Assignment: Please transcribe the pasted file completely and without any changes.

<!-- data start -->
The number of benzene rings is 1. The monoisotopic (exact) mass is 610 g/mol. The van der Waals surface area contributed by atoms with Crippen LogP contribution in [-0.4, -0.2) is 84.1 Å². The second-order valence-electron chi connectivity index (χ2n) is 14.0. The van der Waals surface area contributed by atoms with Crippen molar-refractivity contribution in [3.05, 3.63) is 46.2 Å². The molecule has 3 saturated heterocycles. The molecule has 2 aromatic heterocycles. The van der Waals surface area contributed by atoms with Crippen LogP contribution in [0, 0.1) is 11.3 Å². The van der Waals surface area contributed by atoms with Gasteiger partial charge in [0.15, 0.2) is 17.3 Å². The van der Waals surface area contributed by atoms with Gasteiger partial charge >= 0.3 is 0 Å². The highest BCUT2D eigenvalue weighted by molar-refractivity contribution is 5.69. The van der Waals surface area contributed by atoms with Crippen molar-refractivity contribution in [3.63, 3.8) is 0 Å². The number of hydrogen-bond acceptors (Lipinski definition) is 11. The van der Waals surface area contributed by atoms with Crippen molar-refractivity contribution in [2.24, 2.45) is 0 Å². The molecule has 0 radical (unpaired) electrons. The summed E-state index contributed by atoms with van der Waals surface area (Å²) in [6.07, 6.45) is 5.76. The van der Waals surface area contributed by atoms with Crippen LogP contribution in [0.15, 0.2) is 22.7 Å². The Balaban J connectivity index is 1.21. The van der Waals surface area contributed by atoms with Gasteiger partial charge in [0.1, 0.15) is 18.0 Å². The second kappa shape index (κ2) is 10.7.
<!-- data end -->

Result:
The number of benzene rings is 1. The monoisotopic (exact) mass is 610 g/mol. The van der Waals surface area contributed by atoms with Crippen LogP contribution in [-0.4, -0.2) is 84.1 Å². The second-order valence-electron chi connectivity index (χ2n) is 14.0. The van der Waals surface area contributed by atoms with Crippen molar-refractivity contribution in [3.05, 3.63) is 46.2 Å². The molecule has 3 saturated heterocycles. The molecule has 2 aromatic heterocycles. The van der Waals surface area contributed by atoms with Crippen LogP contribution in [0, 0.1) is 11.3 Å². The van der Waals surface area contributed by atoms with Gasteiger partial charge in [0.15, 0.2) is 17.3 Å². The van der Waals surface area contributed by atoms with Gasteiger partial charge >= 0.3 is 0 Å². The highest BCUT2D eigenvalue weighted by molar-refractivity contribution is 5.69. The van der Waals surface area contributed by atoms with Crippen molar-refractivity contribution in [3.63, 3.8) is 0 Å². The number of hydrogen-bond acceptors (Lipinski definition) is 11. The van der Waals surface area contributed by atoms with Crippen molar-refractivity contribution in [2.24, 2.45) is 0 Å². The molecule has 0 radical (unpaired) electrons. The summed E-state index contributed by atoms with van der Waals surface area (Å²) in [6.07, 6.45) is 5.76. The van der Waals surface area contributed by atoms with Crippen LogP contribution in [0.15, 0.2) is 22.7 Å². The Balaban J connectivity index is 1.21. The van der Waals surface area contributed by atoms with Gasteiger partial charge in [0.1, 0.15) is 18.0 Å². The second kappa shape index (κ2) is 10.7.